Lining the coast of France at Normandy are magnificent white cliffs. Carved into those cliffs by countless waves crashing into them over many millennia are multiple arches. Monet and many other painters have found themselves drawn to painting this striking coastline.


Claude Monet, The Manneporte near Étretat

The painting to the right was produced out of the mind of Monet. We could say that the painting is the product of design though mediated by brush, paint and muscle movements. But what of the arch itself? Is it simply shaped by chance events playing out over eons of time? Or is it the result of a mind. A mind of a far more accomplished Creator than Monet who while a creator himself had a far more limited pallet of options with which to work? Is there even a distinction between these possibilities?

Douglas Axe, in his book, Undeniable, argues that human beings are endowed with an intuitive sense that some parts—specifically the living things—of the world we live in are the product of a designer. He calls this uniquely human characteristic our Universal Design Intuition (hereafter referred to as UDI). One definition of UDI provided states that “tasks that we would need knowledge to accomplish can only be accomplished by someone who has that knowledge” (20). Maybe even more simply this UDI expresses the idea that “we share the intuition that life can’t be an accident.” Furthermore, Axe postulates that because this intuition is something we all share, we only need look to “common sense” or “common science” to realize the truth of a designer.

Axe has provided a great deal of thought provoking material in his book. Beyond the criticisms I have of the science presented (e.g., his use of probability statistics and misunderstanding of the process of natural selection), I found myself returning to the same questions: How can we know that we have a UDI and if we do have one, has our UDI always spoken the same language through time? If not, is it really universal? Just how accurate is our universal design intuition? Can our intuition take us down side alleys and lead us away from the truth? And critically, how would we know if we were going down a blind alley if we believe our intuition cannot be wrong and we don’t agree how to test it?

Before we delve into a few of these questions let me first affirm I am sympathetic to the desire of Axe to provide an answer to “the big question: to what or to whom do we owe our existence?” My answer to this question does not differ from that of Axe. I desire that God be properly identified and more importantly worshiped as the Creator and sustainer of all things.

Does Our UDI Behave the Same Way through All Times and across Populations?

If one seeks to prove the existence of designer via a proposition that our intuition or common sense universally leads humans to identify the products of intelligent design when we see them, we might expect that such an intuition should be shared not just by all humans alive today but also all who have lived in the past.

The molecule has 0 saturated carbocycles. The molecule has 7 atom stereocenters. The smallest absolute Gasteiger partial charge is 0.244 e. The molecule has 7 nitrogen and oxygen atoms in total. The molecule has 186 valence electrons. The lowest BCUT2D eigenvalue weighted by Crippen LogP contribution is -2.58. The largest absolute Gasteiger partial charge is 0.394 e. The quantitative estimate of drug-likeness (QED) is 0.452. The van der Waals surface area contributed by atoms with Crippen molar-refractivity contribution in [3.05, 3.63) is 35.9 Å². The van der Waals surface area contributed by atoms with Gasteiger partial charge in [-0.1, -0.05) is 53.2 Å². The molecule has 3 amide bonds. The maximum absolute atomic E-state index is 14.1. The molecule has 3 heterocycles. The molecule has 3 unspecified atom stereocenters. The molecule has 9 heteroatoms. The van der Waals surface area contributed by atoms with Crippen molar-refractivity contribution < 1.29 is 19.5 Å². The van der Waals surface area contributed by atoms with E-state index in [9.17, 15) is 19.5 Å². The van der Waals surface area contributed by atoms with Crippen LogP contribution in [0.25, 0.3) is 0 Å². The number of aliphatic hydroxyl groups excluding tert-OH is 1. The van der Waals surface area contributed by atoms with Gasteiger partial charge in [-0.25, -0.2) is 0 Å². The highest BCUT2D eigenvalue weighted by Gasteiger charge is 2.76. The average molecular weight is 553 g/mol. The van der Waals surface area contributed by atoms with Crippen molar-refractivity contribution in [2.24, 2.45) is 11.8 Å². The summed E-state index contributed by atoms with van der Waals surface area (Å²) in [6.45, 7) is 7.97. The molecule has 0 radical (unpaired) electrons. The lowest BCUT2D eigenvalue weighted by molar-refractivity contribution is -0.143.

Undeniable - Sapientia 2

HarperOne, 2017

How does Axe believe we intuit design? He believes that we recognize design through the act of identifying—potentially through measurements—“functional coherence” as a property of a living thing (does this also apply to non-living things?). He described the importance of functional coherence this way: “Functional coherence makes accidental intervention fantastically improbable and therefore physically impossible” (189). This sounds rather innocuous on the surface. If a biological system is complex, relying on many interworking parts to be functional, then it must be, according to Axe, the product of “design” as opposed to “mindless causes doing the work of insight” which, if those forces do by chance produce a coherent product, “would have to be a coincidence.”

This raises an interesting question: How much functional coherence must be observed before we can infer design and proclaim that we know that something is the direct product of a supernaturally intervening designer vs. the product of “natural” mechanisms, and how can such “functional coherence” be measured? We are given very little guidance in this area. Many times as I read the book I felt the unstated answer was “you will know it when you see it.” After all, isn’t that what the UDI is all about, using our inbuilt—designed!—intuition to recognize functional coherence that meets our internally-set bar that establishes those things that just can’t happen by chance? But is there a universal bar or threshold that must be met to identify design or can the threshold of what we deem necessary complexity differ among individuals?

This brings me back to the UDI as a human characteristic through time and across populations. Across all populations shouldn’t we expect that the level of knowledge that a person has will influence whether they are able to mathematically calculate the odds of functional coherence resulting from normal providential laws vs supernatural design intervention? It seems self-evident, dare I say intuitive, that even common sense and especially our “common science” sense varies greatly among individuals since common sense is influenced by personal knowledge and experience. Consider that many great scientific discoveries are great discoveries precisely because they defy common sense (e.g., plate tectonics, quantum mechanics, general and special relativity, gravity, deep time). I find that I am constantly working against common sense in the classroom as I explain many biological concepts (e.g., non-identical twins can have markedly different appearances, even expressing many characteristics not observed in their parents).